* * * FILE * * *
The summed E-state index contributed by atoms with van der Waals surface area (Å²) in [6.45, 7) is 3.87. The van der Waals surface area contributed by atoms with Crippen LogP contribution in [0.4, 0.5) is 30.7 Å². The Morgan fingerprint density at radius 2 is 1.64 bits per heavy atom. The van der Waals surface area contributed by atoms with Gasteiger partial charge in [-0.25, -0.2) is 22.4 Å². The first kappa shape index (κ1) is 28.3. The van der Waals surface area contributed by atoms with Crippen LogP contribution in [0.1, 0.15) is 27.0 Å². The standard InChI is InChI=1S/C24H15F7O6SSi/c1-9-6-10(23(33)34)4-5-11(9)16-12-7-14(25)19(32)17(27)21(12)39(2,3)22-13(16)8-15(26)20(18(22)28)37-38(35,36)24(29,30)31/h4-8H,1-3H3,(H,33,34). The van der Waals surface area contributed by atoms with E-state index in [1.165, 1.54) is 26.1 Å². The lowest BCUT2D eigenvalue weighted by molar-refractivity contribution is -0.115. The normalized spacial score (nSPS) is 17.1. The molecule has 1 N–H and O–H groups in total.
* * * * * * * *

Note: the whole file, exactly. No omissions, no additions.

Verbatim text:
The summed E-state index contributed by atoms with van der Waals surface area (Å²) in [6.45, 7) is 3.87. The van der Waals surface area contributed by atoms with Crippen LogP contribution in [0.4, 0.5) is 30.7 Å². The Morgan fingerprint density at radius 2 is 1.64 bits per heavy atom. The van der Waals surface area contributed by atoms with Gasteiger partial charge in [-0.25, -0.2) is 22.4 Å². The first kappa shape index (κ1) is 28.3. The van der Waals surface area contributed by atoms with Crippen LogP contribution in [0.1, 0.15) is 27.0 Å². The standard InChI is InChI=1S/C24H15F7O6SSi/c1-9-6-10(23(33)34)4-5-11(9)16-12-7-14(25)19(32)17(27)21(12)39(2,3)22-13(16)8-15(26)20(18(22)28)37-38(35,36)24(29,30)31/h4-8H,1-3H3,(H,33,34). The van der Waals surface area contributed by atoms with E-state index in [1.165, 1.54) is 26.1 Å². The lowest BCUT2D eigenvalue weighted by molar-refractivity contribution is -0.115. The normalized spacial score (nSPS) is 17.1. The molecule has 1 N–H and O–H groups in total.